The hotel is located on Avenida Benjamin Constant not far from Centro or the bus station and it lies along major bus routes leading to various neighborhoods around the city. Hotel Castelar, situated more in Centro, is another fine option recommended by friends. Slightly more expensive than Jaraguá, it is located closer to Avenida Rio Branco and the shopping.

One of the nicest things about Varginha is that you can just about walk anywhere in the city in twenty minutes or less. The only exception would be from one edge of town to the other. It is safe to walk, and the weather is normally mild - 65-85, with occasional 50s a couple of weeks a year as well as occasional 90s in the summer. So this is a great place to visit without having to rent a car.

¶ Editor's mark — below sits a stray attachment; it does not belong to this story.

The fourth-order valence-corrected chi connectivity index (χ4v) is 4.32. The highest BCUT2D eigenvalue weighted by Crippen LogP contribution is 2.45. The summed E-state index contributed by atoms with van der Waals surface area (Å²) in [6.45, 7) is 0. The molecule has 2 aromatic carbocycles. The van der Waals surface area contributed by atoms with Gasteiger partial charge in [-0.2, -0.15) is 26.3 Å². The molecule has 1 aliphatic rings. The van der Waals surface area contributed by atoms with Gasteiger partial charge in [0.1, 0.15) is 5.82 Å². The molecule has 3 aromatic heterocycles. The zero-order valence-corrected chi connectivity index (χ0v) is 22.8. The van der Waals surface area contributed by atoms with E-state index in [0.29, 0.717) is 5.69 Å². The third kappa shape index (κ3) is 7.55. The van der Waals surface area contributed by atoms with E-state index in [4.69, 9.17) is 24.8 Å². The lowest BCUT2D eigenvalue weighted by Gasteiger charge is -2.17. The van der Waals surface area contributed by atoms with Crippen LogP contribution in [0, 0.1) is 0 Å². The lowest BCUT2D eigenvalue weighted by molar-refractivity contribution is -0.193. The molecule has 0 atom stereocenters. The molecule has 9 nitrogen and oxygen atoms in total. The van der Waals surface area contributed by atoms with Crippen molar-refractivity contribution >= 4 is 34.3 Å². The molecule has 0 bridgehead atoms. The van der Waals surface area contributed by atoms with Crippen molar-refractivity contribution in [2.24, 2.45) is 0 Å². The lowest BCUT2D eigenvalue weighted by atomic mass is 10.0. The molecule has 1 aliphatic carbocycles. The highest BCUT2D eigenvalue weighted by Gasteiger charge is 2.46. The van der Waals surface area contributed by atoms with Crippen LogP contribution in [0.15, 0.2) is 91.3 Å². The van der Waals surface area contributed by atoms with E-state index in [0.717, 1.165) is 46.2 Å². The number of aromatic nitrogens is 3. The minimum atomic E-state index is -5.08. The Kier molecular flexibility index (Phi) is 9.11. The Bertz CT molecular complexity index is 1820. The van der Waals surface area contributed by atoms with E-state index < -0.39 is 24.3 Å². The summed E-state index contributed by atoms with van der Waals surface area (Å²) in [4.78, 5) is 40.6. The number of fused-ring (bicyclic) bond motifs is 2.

The bus ride from Rio de Janeiro passes right through mineral spa towns like São Lourenço and Cambuquira as well as other towns with access to National Parks like Resende and Barra Mansa. So you can see amazing and beautiful countryside in route and even use Varginha as a launching point to visit other places of interest or relax at health spas.

The historical cities of Tiradentes and São João del Rei are within 3 hours as well as Três Corações, birthplace of Pelé, Três Pontas, birthplace of Milton Nascimento, and the spa capital of Poços de Caldas.

Varginha also has an amazing country club and tennis club. The Tennis Club is located off Avenida Benjamin Constant in Centro while Termas do Sul do Minas Club, for members and guests only, is located on an island in the middle of the river that flows past the city.
It has amazingly large outdoor swimming pools linked by bridges and includes great waterslides, indoor pools, tennis courts, racquetball, foosball, peteca (shuttlecock), volleyball, and other activities, even a ballroom. Definitely worth a visit if you can befriend any local members or somehow get an invitation.

Either as a gateway to the interesting coffee farms and spa towns around out, or for its own unique culture, Varginha, is a great place to experience life of the interior of Brazil in a way that cannot be experienced in the larger cities.